Two old men are standing outside the Argos shop, killing time. At the railway station, the commuters with first-class tickets line themselves up at the precise point they always go to on the platform, saving time. At the supermarket checkout, two women pause for a brief gossip, making time.
And all of them, here in Farnham, at the Hampshire end of Surrey, are being watched and overheard by a short, sharp Yorkshireman with an obsession about class, who is trying to nail down "the typical, the unique, the humdrum and the strange life of this small English town towards the end of the century".
Farnham is very close to the villages where two other shrewd observers went about their work, Gilbert White's Selborne and Jane Austen's Chawton. Farnham is also where William Cobbett came from. (A local plumber claims direct descent.) From his own rural rides, the Yorkshireman comes back through "the pale-grey wood smoke and the sour-sweet smell of slurry".
The two old men outside Argos "at first seemed slightly shabby. Their clothes are old-fashioned and in dead colours, the uninspired browns and greys of cheap men's materials . . . These ill-fitting trousers and jackets could do with a bit of pressing but not mending, they are clean. The very shiny black boots suggest war service."
The first-class commuters, meanwhile, are, "like the old men, inveterate clusterers". Dropped off by their wives in the Volvo, Range-Rover or Mercedes - a pair of retrievers behind "the obligatory back-grid" - they walk through the booking hall and join the other men they always travel with. Broad-striped dark suits, stripy shirts, rolled umbrellas, yet more shiny shoes. "Plainly, the hair is cut in the City, not in Farnham." Getting on to the train, "the first-class group are not crushed and do not squeeze".
And the women carry on talking. "Isn't it a pity about Charles and Di?" as though they were neighbours or members of the same club. Or: "Is your extension finished yet?" "Just about." "Oh good. You won't know yourself when it's done." "That's right. And we'll have to stay in Farnham now. Wouldn't get the cost back if we sold . . . Still, could be worse places."
The eavesdropper is Richard Hoggart in Townscape with Figures, published four years ago, but still, I think, little known. Yet it is his best book since The Uses of Literacy.
He gnaws away at the life of this "betwixt-and-between" town, not quite rural, not quite commuter-land. He came to live here 25 years ago, because it was within an hour of Waterloo. He must have come back home from every shopping trip since, and jotted things down in a little W H Smith notebook. He is enthralled by the "sub-sub-culture" of supermarkets: the pecking order of who buys what, where and when (morning, afternoon, evening; Safeway, Sainsbury, Waitrose). He peers into baskets filled mainly with baked beans and prunes.
Once he tried to make sense of his childhood working-class Leeds. Now, as an OAP, he tries to make sense of Farnham's many tiny gradations. The result is a charming, perceptive book about Englishness. Hoggart's usual obsessions are held down, and rubbed away at the edges, by the passion to observe.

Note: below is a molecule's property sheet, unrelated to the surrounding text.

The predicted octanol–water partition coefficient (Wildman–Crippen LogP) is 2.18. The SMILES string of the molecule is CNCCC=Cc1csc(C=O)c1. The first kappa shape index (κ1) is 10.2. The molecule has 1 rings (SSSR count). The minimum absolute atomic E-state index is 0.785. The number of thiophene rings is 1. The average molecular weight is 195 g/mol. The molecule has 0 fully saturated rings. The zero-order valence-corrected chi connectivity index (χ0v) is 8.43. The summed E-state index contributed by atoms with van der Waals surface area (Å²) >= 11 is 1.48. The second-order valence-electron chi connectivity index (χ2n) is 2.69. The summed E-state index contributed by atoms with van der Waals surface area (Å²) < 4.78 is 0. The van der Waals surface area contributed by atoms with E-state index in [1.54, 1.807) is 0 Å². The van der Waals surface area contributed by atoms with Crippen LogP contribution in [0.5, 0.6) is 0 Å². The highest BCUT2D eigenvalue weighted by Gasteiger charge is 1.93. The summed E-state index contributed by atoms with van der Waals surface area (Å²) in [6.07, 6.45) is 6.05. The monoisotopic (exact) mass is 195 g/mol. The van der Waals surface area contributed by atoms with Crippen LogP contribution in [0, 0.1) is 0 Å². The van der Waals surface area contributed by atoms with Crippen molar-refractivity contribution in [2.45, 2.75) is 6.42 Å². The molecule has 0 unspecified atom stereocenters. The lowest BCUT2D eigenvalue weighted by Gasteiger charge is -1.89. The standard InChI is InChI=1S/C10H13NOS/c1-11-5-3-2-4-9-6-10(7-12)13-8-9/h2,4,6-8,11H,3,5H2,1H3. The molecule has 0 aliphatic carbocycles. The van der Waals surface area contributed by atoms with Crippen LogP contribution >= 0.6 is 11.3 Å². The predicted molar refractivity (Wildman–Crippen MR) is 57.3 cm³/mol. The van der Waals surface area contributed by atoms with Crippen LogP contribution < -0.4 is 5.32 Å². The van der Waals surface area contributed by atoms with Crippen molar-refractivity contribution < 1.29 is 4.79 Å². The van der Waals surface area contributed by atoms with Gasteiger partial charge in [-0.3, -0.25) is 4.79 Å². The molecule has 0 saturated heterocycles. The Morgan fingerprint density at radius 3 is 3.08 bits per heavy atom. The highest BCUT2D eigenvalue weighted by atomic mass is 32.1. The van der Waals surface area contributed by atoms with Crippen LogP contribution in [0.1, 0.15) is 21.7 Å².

In Jeremy Paxman's latest polemic about England, The Uses of Literacy is in the book list at the back, but not Townscape with Figures. The middle classes are perhaps not seen as so interesting. Certainly, in England, sociology - which prefers the workers by hand - has left the field to the sharp eyes and tongue of Jilly Cooper's Class, Ann Barr and Peter York's The Official Sloane Ranger Handbook, and now this late-flowering Hoggart. I picked it up almost by chance in a library last weekend. (It ought to be in paperback. But you can still get it as a Chatto hardback.)
Hoggart, here, is a spy in the house of Englishness, and in particular Tory Englishness. Field-Marshal Montgomery used to be chauffeured into Farnham post office to collect his old-age pension. A retired major sells garden bushes on the shopping street. Many of the houses are "more Poggenpohl than Magnet". Koi carp sell for up to £2,000 each. Farnham Toryness has faded since he wrote. The local councils have Lib Dem majorities. But even in the 1997 debacle, the parliamentary constituency stayed with the old firm. The MP now, as when Hoggart wrote, is Virginia Bottomley, former researcher for the Child Poverty Action Group, and by background a classic example of the middle-class voluntary workers he thinks tie Farnham together.
In spite of metropolitan warblings about a new millennial society, in Farnham, "change is very slow; for good or ill". This is where "Rock of Ages" was written, and the two-minute Armistice Day silence invented.
The architecture critic Ian Nairn praised Farnham's prettiest street as attaining "a level of inspired ordinariness, rare even in England". To write about the world that is just taken for granted - as if you were an anthropologist getting off the boat in Polynesia - is the hardest thing of all. Richard Hoggart is trying to unravel the enigma of the ordinary.